How I moved on from bullying

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I’m Kate and I volunteer for The Mix. Last year I wrote my story of being bullied which I want to add to this year. I hope it helps anyone reading.

What does it feel like to be bullied?

Imagine this: You are a student at school and it’s a usual break time. With no lessons and nothing to do you feel a bit lost. Suddenly people surround you, they start off by shouting insults, but as more people arrive it becomes a fight to protect yourself or your belongings. You get scared, not knowing what could happen next and being unable to escape and get help. All you can think about is a wish for lessons to start again and the structured time with teachers there.

This starts to happen every break time and lessons become a safe place. This may make you different and therefore more of a target, but how can you enjoy the breaks when other children do such awful things? Sometimes lessons are hard too, the pain of bruises remain and the worry about breaks or explaining missing items make it hard to concentrate. Eventually this becomes normal, every break time something happens so the worry reduces but this doesn’t make the fear or isolation go away.

Now imagine having all this happen to you. How would you feel? What would you do?

Now learn none of this is imaginary, it’s all real and happened to me. 

How to get help for bullying

I know telling someone is hard, but it’s the first step so think about who and how to make it easier. If it’s too hard, something you can do is start writing down everything that happens to you. Make sure it includes when it was, where it was, who was involved and what they did. It can be really helpful to show someone what’s happening and its evidence to help a school identify those doing it most. Another thing you could do is look for your school’s anti-bullying policy for advice.

Next think about what you want. It’s you who is being bullied so only you know what it feels like and what you want to change. Think of some things you’d like to change and ask someone to help make them happen. By this point I would suggest having one person you can talk to regularly so you learn to trust them. You shouldn’t be afraid to ask them for what you want, it may not be possible but if you don’t ask it’s a definite no.

If you’re still struggling, it might be time to think of what you can do yourself. One thing is to try a club such as music, PE or revision in break times. It may not be your interest but it’s something to do and a safer place to go. I also recommend a book called Wonder, by R.J. Palacio. It’s not advice and won’t help directly, but it beautifully explains what bullying is like and shows a story of hope. Plus, there is also a book called 365 Days of Wonder full of the kind of quotes I love. Finally never give up, if my experience helps anyone with anything, I want it to tell someone bullying is so much worse later than at the time. I don’t want anyone to struggle as much as I do now, so please find things that work for you.

How kindness helped me

I haven’t forgotten those who helped me. It’s mainly other adults and their words to me which I remember. Unfortunately I also remember the bullies and what they did, but in a way I see being bullied as a kind thing when it comes to all the things it’s allowed me to do. My view on kindness is that a small amount of effort can make a big difference and that sometimes the best way to get this is to help someone else first who then may help you in return.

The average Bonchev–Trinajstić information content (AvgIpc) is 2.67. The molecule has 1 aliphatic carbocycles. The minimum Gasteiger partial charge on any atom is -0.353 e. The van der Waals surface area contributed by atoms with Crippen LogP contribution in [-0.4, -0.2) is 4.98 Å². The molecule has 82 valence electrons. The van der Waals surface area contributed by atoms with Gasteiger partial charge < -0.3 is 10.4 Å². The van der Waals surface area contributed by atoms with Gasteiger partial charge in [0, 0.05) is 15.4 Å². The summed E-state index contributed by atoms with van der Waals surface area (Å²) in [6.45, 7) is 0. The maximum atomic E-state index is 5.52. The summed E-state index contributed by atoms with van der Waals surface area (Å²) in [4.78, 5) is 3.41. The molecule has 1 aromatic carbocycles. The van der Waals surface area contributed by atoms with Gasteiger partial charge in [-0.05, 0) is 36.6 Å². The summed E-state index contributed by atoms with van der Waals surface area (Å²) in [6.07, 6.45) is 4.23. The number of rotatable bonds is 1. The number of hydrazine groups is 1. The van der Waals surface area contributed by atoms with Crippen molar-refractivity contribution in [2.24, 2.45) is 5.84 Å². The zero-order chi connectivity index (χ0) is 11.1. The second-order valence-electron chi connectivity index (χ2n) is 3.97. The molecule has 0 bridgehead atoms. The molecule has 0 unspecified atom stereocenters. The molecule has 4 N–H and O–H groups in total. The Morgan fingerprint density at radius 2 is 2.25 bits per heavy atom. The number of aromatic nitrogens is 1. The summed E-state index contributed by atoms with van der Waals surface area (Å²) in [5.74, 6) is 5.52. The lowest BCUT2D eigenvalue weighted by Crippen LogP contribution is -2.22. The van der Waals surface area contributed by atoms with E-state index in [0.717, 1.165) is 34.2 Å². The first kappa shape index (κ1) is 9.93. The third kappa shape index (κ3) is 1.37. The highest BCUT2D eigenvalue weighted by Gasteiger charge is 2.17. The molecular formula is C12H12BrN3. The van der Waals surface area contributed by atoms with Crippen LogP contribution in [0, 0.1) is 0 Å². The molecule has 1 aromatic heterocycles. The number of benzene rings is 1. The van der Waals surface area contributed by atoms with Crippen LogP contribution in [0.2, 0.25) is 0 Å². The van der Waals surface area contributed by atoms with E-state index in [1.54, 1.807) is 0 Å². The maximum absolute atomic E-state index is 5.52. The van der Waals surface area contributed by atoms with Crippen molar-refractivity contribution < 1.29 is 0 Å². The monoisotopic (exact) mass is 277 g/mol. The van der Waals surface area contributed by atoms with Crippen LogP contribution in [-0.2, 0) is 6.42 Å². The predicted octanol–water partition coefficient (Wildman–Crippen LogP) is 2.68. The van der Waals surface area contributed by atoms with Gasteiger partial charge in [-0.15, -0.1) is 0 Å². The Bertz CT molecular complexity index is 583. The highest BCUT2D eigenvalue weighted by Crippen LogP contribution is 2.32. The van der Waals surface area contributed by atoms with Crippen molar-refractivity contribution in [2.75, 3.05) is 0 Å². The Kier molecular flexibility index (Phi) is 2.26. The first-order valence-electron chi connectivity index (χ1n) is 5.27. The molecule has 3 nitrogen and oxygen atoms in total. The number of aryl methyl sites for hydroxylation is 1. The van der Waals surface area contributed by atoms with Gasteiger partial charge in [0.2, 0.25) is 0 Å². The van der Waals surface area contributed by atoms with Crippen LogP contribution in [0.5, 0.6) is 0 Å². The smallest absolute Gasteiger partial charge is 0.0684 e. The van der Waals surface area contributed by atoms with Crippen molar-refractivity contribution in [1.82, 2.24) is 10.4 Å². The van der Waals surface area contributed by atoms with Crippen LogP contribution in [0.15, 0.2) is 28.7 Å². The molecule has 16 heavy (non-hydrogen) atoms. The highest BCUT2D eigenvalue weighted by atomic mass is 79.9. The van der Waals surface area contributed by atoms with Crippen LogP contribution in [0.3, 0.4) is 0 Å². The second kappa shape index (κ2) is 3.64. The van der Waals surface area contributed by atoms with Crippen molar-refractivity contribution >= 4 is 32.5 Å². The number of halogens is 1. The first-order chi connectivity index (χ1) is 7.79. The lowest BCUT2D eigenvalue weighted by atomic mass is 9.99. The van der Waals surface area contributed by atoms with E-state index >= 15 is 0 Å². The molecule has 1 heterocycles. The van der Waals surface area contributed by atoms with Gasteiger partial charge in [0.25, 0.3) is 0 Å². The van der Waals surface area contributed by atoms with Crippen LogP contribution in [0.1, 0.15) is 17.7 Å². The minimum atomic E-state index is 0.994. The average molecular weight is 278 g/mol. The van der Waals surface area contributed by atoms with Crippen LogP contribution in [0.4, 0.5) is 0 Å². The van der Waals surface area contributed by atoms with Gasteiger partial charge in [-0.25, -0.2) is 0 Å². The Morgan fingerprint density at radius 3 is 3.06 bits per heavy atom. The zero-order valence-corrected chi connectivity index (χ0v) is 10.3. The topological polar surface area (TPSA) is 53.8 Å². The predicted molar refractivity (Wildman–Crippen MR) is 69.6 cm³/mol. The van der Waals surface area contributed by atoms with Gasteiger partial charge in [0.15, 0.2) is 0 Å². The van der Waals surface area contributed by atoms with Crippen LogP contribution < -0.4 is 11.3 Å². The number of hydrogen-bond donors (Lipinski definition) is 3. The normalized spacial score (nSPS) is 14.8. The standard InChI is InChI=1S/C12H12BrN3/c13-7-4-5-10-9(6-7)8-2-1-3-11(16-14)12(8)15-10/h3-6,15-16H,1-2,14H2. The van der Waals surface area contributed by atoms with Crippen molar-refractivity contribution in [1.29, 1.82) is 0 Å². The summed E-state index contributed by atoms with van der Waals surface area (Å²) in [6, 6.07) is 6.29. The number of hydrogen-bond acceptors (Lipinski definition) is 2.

Turning bullying into a positive

I want to be clear about one thing, bullying is never good because despite these positives I still struggle with the effects of being bullied. What I believe is possible is overcoming what happened using positive things. The way I did this was various volunteering roles with The Beat Bullying Group, who ran the original CyberMentors website. I have many stories I could tell including helping others, meeting celebrities and media work. CyberMentors don’t exist anymore, but that lead me to The Mix and writing these articles. I’ve not fully overcome everything I experienced so will keep working until I have.

What I’ve learnt about myself from being bullied

I know I am who I am. I accept myself how I am and change myself for myself not for anyone else. It’s given me the determination I have now, I know if I can get through what happened to me I can get through how it affects me now too even if that is hard and often something I forget. I’ve learnt how to turn a negative into a positive and that sharing my story can help others.

Finally it’s taught me not to judge anyone like I was. I know what it’s like being different and that everyone has differences for different reasons. I’ve been through enough to become the person I am now, and know everyone I meet has their own story of things they’ve got through. What’s important is knowing how much difference it can make to someone if you don’t judge them for how they are.

If you or anyone you know needs support for bullying, get in touch with our team for free and confidential support.

Head to our bullying hub page for support and information.

The Mix are running this year’s Anti-Bullying Week campaign in collaboration with Molang and would like to thank them for their support.

Next Steps


Updated on 18-Nov-2021

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